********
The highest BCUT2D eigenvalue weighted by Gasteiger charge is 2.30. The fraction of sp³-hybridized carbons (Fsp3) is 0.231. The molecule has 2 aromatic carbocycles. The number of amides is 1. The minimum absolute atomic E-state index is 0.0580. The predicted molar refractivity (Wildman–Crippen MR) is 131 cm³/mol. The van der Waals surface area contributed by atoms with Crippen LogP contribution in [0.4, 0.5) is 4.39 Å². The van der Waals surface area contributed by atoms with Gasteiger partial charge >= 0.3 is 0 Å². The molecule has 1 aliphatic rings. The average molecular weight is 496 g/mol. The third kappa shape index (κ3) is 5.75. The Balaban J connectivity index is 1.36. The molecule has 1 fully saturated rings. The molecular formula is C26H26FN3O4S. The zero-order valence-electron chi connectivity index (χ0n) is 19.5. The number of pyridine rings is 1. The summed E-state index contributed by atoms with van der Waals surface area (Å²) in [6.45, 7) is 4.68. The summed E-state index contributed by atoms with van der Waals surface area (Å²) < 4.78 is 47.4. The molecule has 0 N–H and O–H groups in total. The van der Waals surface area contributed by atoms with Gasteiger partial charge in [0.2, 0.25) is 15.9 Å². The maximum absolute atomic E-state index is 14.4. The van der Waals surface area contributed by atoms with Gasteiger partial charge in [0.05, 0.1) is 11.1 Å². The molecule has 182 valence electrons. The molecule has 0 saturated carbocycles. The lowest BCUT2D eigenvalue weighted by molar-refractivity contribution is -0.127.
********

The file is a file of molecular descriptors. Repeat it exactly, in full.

The highest BCUT2D eigenvalue weighted by Gasteiger charge is 2.30. The fraction of sp³-hybridized carbons (Fsp3) is 0.231. The molecule has 2 aromatic carbocycles. The number of amides is 1. The minimum absolute atomic E-state index is 0.0580. The predicted molar refractivity (Wildman–Crippen MR) is 131 cm³/mol. The van der Waals surface area contributed by atoms with Crippen LogP contribution in [0.4, 0.5) is 4.39 Å². The van der Waals surface area contributed by atoms with Gasteiger partial charge >= 0.3 is 0 Å². The molecule has 1 aliphatic rings. The average molecular weight is 496 g/mol. The third kappa shape index (κ3) is 5.75. The Balaban J connectivity index is 1.36. The molecule has 1 fully saturated rings. The molecular formula is C26H26FN3O4S. The zero-order valence-electron chi connectivity index (χ0n) is 19.5. The number of pyridine rings is 1. The summed E-state index contributed by atoms with van der Waals surface area (Å²) in [6.45, 7) is 4.68. The summed E-state index contributed by atoms with van der Waals surface area (Å²) < 4.78 is 47.4. The molecule has 0 N–H and O–H groups in total. The van der Waals surface area contributed by atoms with Gasteiger partial charge in [0.2, 0.25) is 15.9 Å². The maximum absolute atomic E-state index is 14.4. The van der Waals surface area contributed by atoms with Gasteiger partial charge in [0.05, 0.1) is 11.1 Å². The molecule has 182 valence electrons. The molecule has 0 saturated carbocycles. The lowest BCUT2D eigenvalue weighted by molar-refractivity contribution is -0.127.